At the Center for Translational Medicine (CTM), faculty and staff are involved in integrating efficacy knowledge across pediatrics and adults for adjunct treatment of partial seizures.
Pharmacometric bridging (dose/exposure-response) has been utilized for extrapolating efficacy in pediatrics based on adult data in lieu of an efficacy trial for partial seizures in monotherapy settings, such as oxcarbazapine (Trileptal®) and Topiramate (Topamax®).
However, this approach has not been utilized for approval of anti-epileptics in pediatrics for adjunctive therapies. We are working to investigate the possibility of leveraging the information from drugs already approved in adults and pediatrics to extrapolate efficacy for new AEDs in pediatrics for adjunctive therapy based only on adult clinical trials. A database will be constructed for drugs that are approved for both adults and pediatrics for partial seizures in adjunctive setting. This database will be used to establish and compare exposure-response relationships between adult and pediatrics.
Eventually, the established exposure-response findings of the approved drugs will form the basis of approval of new AEDs for partial seizures in the adjunctive setting, thus alleviating the need of efficacy trials in pediatrics in this setting. This project is a joint collaboration between Pediatric Epilepsy Academic Consortium for Extrapolation (PEACE), the Food and Drug Administration (FDA), and CTM.
Faculty and staff at CTM are involved in integrating pre-clinical, Hyperinsulinemic-euglycemic clamp PKPD studies in healthies and patients together with innovative designs to guide the formulation and development of biosimilars.
The CTM is also involved in integrating pre-clinical PKPD studies in healthy individuals and patients together with innovative designs to guide dose selection and probability of technical success of early and late phase clinical trials.
Currently, there exists no decision tool kit for “go/no-go” decisions based on MRI lesion counts collected at an early drug development stage (6-12 months). In registration trials for relapsing remitting multiple sclerosis (RRMS), the annualized relapse rate (ARR) is the clinical endpoint measured at 24 months.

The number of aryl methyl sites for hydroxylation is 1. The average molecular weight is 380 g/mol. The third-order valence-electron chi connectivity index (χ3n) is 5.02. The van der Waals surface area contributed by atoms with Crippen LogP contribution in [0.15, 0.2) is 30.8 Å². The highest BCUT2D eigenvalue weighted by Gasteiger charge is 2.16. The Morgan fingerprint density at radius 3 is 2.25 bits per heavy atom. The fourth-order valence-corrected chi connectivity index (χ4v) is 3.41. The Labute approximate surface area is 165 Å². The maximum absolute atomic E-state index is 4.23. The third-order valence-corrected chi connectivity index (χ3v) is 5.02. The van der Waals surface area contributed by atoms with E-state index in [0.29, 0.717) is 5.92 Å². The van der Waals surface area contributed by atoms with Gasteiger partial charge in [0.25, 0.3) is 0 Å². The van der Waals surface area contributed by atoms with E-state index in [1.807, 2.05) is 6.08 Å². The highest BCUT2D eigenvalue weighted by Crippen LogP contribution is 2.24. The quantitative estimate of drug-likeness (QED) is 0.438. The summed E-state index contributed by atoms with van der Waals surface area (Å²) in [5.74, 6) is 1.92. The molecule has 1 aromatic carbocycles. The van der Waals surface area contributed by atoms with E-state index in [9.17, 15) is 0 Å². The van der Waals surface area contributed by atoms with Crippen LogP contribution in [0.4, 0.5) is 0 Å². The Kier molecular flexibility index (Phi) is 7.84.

We propose to predict the late stage trial outcome for any investigational compound, based on MRI lesion count data (clinical endpoint used in dose ranging studies) using an existing MRI (12 months) –ARR (24 months) relationship. The objective is to optimize the early phase trial design with respect to sample size, duration, and late stage trial outcome (ARR at 24 months) predictability. The validity of the predictive nature of trial simulations will be evaluated by comparing the observed data published in the literature. This design can aid in making key drug development decisions at an early stage for compounds in the pipeline for treatment of RRMS.
With a wealth of prior knowledge on anti-hypertensives, CTM’s research involves integrating mechanistic reasoning and innovative quantitative approaches to provide efficient trial designs for your single and combination anti-hypertensive therapies. CTM can provide:Probability of Technical Success for your new or combination therapy to make go-no go decisions
Lastly, faculty and staff at CTM are involved in exploring the best endpoints and designs for early NSCLC patient trials.